Recently I had a Windows 10 (64 bit) PC where Windows Defender would report that if found and (apparently) removed a "threat" it calls Win32/Tnega!MSR. Unfortunately, the removal was unsuccessful, and after restarting the machine, the same message would pop up again. I then built a "Windows PE" USB stick with various antiviruses (provided by c't), booted from that and performed a complete scan with "ESET Online Scanner". It found 13 threats and removed 12, but none of them were identified as "Tnega!MSR" or any variation thereof. However after restarting, the Windows Defender message wasn't shown anymore, so it looks like ESET managed to remove the threat after all. Googling "Tnega!MSR" wasn't really helpful, it only returned the Microsoft page above, a forum thread which dealt with removing the threat, but didn't contain any additional information, and the usual deluge of keyword-stuffed fake pages. Does anyone here know the alias used for "Tnega!MSR" by other antiviruses, or can point me to a resource so I can find it out myself?
Does anyone here know the alias used for "Tnega!MSR" by other antiviruses, or can point me to a resource so I can find it out myself?
Use the VirusTotal website.
They have a lot of information on all the various names for this malware here
For example, Defender calls it "Trojan:Win32/Tnega!MSR", ESET calls it "Win32/RA-based.NJV", et cetera.
I don't have the rep to place a comment on hft's answer, but Process Explorer (from Sysinternals, owned by Microsoft) can connect to VirusTotal to check if any running processes are malicious. To my knowledge it can be used to check any process which Process Explorer sees. HowToGeek has a relatively modern overview of it as well here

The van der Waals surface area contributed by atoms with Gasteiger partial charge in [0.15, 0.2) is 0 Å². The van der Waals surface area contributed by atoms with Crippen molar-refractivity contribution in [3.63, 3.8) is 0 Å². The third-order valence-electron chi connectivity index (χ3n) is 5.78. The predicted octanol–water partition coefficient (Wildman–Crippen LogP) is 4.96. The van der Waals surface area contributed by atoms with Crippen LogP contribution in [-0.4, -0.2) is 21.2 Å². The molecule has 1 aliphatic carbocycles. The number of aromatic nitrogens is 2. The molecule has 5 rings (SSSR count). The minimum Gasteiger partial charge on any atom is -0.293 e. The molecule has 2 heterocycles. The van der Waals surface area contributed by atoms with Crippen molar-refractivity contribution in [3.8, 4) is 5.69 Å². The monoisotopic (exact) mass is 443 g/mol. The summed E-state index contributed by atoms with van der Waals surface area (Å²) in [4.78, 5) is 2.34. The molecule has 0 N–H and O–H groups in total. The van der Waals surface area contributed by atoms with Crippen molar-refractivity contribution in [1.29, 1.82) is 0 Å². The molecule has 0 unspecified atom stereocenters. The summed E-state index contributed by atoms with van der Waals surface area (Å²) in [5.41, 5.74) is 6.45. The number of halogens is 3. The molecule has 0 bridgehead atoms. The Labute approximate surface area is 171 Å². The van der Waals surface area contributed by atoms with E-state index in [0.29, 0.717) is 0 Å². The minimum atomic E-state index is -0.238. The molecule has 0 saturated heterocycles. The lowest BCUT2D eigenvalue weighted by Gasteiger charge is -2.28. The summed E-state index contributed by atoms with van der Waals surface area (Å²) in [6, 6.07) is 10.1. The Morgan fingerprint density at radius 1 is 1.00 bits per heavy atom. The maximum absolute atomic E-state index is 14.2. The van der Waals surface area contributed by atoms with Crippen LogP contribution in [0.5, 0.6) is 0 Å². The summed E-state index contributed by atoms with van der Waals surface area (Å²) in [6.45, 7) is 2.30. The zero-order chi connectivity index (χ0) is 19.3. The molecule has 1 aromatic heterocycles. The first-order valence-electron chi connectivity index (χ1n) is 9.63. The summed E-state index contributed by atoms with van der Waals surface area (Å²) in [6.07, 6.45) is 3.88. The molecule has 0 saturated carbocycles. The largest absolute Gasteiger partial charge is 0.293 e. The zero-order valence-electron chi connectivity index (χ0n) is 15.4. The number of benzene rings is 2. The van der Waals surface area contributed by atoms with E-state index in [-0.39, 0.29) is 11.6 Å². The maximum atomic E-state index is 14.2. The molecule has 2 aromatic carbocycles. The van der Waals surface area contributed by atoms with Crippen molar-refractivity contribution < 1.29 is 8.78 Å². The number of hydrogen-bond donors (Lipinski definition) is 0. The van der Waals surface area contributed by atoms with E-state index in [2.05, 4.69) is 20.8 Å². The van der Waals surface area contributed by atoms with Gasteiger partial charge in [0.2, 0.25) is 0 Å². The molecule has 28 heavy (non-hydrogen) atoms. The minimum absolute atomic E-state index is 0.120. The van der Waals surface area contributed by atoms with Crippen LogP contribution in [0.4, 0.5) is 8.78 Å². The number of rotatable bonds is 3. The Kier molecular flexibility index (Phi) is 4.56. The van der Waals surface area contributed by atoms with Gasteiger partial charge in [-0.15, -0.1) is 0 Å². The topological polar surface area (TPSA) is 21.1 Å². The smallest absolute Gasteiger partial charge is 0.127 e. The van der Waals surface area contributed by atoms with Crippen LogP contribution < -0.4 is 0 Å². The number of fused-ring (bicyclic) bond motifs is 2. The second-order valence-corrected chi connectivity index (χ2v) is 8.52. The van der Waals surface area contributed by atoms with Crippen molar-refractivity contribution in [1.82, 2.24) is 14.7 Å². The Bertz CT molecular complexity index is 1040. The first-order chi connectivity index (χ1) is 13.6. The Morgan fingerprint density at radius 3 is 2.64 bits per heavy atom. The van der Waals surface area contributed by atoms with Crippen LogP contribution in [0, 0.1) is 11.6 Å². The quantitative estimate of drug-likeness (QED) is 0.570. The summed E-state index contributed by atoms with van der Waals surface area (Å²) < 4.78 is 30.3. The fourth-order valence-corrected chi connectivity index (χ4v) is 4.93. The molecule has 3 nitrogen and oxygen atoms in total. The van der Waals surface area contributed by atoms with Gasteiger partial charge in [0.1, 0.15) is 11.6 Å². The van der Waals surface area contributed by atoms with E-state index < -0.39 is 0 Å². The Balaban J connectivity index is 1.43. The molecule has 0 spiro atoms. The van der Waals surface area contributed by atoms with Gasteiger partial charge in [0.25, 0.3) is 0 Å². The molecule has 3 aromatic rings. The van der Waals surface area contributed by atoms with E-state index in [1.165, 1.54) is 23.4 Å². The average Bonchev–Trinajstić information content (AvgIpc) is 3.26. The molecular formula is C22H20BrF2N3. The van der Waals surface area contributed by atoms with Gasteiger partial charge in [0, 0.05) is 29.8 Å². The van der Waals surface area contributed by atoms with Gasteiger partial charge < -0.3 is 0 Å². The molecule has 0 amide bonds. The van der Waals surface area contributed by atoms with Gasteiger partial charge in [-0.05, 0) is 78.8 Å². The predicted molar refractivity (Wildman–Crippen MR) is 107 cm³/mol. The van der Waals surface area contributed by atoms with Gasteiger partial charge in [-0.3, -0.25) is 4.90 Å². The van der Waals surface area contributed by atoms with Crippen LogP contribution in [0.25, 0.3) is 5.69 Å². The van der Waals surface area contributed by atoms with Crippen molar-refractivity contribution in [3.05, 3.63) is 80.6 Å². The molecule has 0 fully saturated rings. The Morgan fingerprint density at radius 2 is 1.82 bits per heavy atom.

Short answer: "Tnega!MSR" probably has sense only for people that are actually coding the AV, some of them try to put the name of the malware in the detection, but when a file doesn't match any known malware patterns then it might be detected as malware by other heuristical internal engines of the AV and the detection can be some sort of id of what the engine found.
Longer answer: it's not that easy to determine the exact name of the malware by just looking at the file (reasons range from code sharing between the malware authors to the reuse of the same crypter) so, AVs use heuristical methods that could range from "i have seen this x bytes before in another malware sample" to things like "this file seems to have long sequences with high entropy". Some might share these heuristical methods, thus sharing the detection, others might not, other times you might see a file detected as two different malware families by two different AVs, other times you might see the same file with different detections by different versions of the same AV, long story short, detection names aren't always accurate and you shouldn't always rely on them, better keep track of the number of files detected and their location.